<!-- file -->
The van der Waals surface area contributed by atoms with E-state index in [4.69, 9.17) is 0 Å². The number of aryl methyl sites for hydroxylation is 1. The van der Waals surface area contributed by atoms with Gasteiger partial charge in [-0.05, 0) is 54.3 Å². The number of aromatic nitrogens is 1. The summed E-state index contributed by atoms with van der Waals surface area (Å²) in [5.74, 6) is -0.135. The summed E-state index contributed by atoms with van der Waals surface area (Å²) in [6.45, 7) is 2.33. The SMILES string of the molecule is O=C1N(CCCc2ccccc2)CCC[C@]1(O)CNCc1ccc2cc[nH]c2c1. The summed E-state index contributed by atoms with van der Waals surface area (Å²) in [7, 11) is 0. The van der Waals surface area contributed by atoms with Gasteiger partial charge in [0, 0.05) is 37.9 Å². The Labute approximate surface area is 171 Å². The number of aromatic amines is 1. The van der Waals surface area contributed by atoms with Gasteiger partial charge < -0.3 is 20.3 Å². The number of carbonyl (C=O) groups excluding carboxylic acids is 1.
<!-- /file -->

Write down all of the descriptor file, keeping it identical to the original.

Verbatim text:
The van der Waals surface area contributed by atoms with E-state index in [4.69, 9.17) is 0 Å². The number of aryl methyl sites for hydroxylation is 1. The van der Waals surface area contributed by atoms with Gasteiger partial charge in [-0.05, 0) is 54.3 Å². The number of aromatic nitrogens is 1. The summed E-state index contributed by atoms with van der Waals surface area (Å²) in [5.74, 6) is -0.135. The summed E-state index contributed by atoms with van der Waals surface area (Å²) in [6.45, 7) is 2.33. The SMILES string of the molecule is O=C1N(CCCc2ccccc2)CCC[C@]1(O)CNCc1ccc2cc[nH]c2c1. The summed E-state index contributed by atoms with van der Waals surface area (Å²) in [7, 11) is 0. The van der Waals surface area contributed by atoms with Gasteiger partial charge in [0, 0.05) is 37.9 Å². The Labute approximate surface area is 171 Å². The number of aromatic amines is 1. The van der Waals surface area contributed by atoms with Gasteiger partial charge < -0.3 is 20.3 Å². The number of carbonyl (C=O) groups excluding carboxylic acids is 1.